Second, I am a Democrat and have been since before I was old enough to vote for a lot of reasons, primary among which I come from a working class family, a modest background in every way. Last night, during his speech, President Clinton reminded me of all the reasons I am a Democrat and made me want to vote for him again. Given my second confession, I have never in my life voted a straight party ticket and I do not plan to do so this year. I plan to do something I did not do in 2004, vote for Jon Huntsman, Jr. as governor of my state. He is, by all measures, worthy of my vote. By identifying myself as a Democrat, I freely admit that the party's positions on marriage and abortion trouble me greatly, as do the increasing number of Democrats who support the death penalty, to the point that I lament and long for the old days, which I am too young to remember, and, in some instances, cause me to vote across party lines. I think these confusions are inexcusable, especially in a party that still has so many prominent Catholic members. Nonetheless, apart from these, admittedly fundamental issues, I am a Democrat through and through.
Presently, the two most prominent practicing Catholic Democrats are House Speaker Nancy Pelosi and vice-presidential nominee, Senator Joseph Biden, both of whom are alright with the abortion status quo and desirous of dismantling marriage if not by legislation, then by judicial fiat. Now, it is important to note that both are married and are parents. Speaker Pelosi has five children, the same number we will have come October. Senator Biden, who in his better moments sounds a lot like RFK and who looks, acts, and speaks like my uncles on my Dad's side of the family, had four children, one of whom died in the same car crash that killed his first wife, just after he was elected to the U.S. Senate (see Greg Kandra's blog for an interesting note on Sen. Biden's speech- fellow celini please note the consonance of this with Don Gius' stance on work, especially in the Assembly at the end of chapter two of Is It Possible . . .). So, on a personal level, they both live their faith as it pertains to marriage and family. I firmly believe that actions speak louder than words. This is a far cry from the pro-family, not to mention the pro-life, hypocrisy of so many Republicans (Newt Gingrich, et. al.) that have ultimately betrayed many Christian voters.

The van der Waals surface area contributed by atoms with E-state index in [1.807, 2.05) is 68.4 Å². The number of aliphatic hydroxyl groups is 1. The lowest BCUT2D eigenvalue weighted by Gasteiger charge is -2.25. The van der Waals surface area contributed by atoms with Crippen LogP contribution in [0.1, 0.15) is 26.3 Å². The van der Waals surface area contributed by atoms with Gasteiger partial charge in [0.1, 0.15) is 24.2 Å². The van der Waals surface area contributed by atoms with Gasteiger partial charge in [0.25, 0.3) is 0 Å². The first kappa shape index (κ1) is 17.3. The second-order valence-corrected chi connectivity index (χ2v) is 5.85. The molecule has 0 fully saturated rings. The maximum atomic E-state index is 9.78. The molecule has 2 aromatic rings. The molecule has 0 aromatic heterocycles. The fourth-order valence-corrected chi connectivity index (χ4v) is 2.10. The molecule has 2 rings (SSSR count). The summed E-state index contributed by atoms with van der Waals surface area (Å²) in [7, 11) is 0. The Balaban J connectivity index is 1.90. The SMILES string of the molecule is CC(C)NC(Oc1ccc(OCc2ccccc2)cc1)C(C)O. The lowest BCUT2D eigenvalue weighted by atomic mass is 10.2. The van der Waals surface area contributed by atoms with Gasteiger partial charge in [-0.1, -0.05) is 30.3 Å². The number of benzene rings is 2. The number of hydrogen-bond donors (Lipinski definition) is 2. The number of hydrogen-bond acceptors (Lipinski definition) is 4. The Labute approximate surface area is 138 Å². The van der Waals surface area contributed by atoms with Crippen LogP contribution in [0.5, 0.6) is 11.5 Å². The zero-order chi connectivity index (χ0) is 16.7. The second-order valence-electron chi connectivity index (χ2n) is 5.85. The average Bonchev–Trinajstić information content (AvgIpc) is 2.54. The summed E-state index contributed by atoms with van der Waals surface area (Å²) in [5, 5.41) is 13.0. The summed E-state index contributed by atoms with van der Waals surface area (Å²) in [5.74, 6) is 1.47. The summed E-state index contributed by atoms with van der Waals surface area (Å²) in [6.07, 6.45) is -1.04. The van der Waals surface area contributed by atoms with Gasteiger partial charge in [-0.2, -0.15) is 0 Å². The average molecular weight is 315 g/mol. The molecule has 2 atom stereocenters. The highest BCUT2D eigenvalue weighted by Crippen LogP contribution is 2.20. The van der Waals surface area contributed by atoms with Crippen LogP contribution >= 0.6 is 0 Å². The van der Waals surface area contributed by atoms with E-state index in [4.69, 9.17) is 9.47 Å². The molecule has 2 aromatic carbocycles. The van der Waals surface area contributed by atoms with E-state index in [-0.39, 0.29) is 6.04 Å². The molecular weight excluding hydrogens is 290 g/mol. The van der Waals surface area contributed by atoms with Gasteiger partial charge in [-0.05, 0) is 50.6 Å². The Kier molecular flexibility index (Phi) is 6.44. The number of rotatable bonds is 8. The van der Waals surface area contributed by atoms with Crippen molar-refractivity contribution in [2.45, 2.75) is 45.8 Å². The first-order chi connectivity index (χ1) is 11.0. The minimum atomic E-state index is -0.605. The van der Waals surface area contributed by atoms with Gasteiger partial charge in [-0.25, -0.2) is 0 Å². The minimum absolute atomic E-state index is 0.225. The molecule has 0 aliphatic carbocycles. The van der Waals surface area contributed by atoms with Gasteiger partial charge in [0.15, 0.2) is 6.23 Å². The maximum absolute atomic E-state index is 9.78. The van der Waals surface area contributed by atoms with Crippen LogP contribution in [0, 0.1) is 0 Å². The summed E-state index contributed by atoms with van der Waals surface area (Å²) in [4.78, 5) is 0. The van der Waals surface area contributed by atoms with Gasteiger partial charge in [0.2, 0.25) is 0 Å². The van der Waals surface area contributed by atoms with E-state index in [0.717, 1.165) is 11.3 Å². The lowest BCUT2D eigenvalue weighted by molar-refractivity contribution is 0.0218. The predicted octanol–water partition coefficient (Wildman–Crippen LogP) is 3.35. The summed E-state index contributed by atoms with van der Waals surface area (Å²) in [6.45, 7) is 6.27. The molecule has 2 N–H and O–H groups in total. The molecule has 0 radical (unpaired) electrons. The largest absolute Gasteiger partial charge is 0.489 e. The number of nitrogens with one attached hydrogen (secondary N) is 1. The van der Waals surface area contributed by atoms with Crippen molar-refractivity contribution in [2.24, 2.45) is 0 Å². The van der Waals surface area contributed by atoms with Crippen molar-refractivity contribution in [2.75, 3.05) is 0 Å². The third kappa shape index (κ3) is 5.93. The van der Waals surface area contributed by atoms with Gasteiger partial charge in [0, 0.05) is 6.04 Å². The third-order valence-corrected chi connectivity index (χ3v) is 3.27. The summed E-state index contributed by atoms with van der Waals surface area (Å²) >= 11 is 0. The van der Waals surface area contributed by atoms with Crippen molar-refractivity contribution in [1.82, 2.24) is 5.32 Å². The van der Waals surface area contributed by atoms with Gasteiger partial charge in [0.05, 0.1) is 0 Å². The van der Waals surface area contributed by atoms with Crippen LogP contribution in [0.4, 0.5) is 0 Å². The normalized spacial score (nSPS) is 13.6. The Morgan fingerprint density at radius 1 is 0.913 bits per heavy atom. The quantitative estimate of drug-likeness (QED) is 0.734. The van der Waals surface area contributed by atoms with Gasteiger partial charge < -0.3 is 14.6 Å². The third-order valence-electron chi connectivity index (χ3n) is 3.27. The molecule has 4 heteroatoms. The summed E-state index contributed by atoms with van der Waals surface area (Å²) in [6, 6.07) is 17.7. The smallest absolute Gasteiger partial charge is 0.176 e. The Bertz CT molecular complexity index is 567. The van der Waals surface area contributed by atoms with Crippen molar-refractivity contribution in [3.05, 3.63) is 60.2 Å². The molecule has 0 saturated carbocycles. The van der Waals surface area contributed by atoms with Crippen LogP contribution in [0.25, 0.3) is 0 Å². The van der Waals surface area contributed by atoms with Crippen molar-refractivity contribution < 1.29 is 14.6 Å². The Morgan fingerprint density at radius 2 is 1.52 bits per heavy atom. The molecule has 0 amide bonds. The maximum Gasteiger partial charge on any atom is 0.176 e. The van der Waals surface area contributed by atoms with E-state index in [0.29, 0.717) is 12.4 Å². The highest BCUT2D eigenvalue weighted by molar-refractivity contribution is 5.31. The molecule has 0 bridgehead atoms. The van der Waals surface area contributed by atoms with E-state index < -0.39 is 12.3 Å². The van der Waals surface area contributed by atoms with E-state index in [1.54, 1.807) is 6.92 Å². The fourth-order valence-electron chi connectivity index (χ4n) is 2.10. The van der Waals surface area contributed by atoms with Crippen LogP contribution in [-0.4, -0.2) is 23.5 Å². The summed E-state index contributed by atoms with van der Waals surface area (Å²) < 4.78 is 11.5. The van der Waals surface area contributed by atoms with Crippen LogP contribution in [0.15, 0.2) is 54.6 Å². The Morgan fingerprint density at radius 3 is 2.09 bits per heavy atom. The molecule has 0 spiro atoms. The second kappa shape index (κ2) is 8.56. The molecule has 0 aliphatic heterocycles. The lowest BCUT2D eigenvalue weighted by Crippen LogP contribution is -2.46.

In recent days, as my dear friend Rocco, writing over on Whispers, reports, Speaker Pelosi, justifiably, has come under the scrutiny of Cardinal Egan, archbishop of New York, Archbishop Donald Wuerl of Washington, DC, and Archbishop Charles Chaput of Denver for remarks she made on NBC's Meet the Press that stand in sharp contrast to clear church teaching. In the 5 September issue of Catholic San Francisco, the newspaper of the Archdiocese of San Francisco, her ordinary, a man I admire greatly and who I am so glad was the one who ordained me a deacon, Archbishop George Niederauer, will respond in his column to her statements (I will post the link). Besides, it was the so-called Bluedog Democrats, who are young old-school Dems, like me, and who are socially conservative, who beat Republicans in Republican-held districts in the south, mid-west, and west, that gained control of Congress for the Dems in 2006. Let's not forget that folks!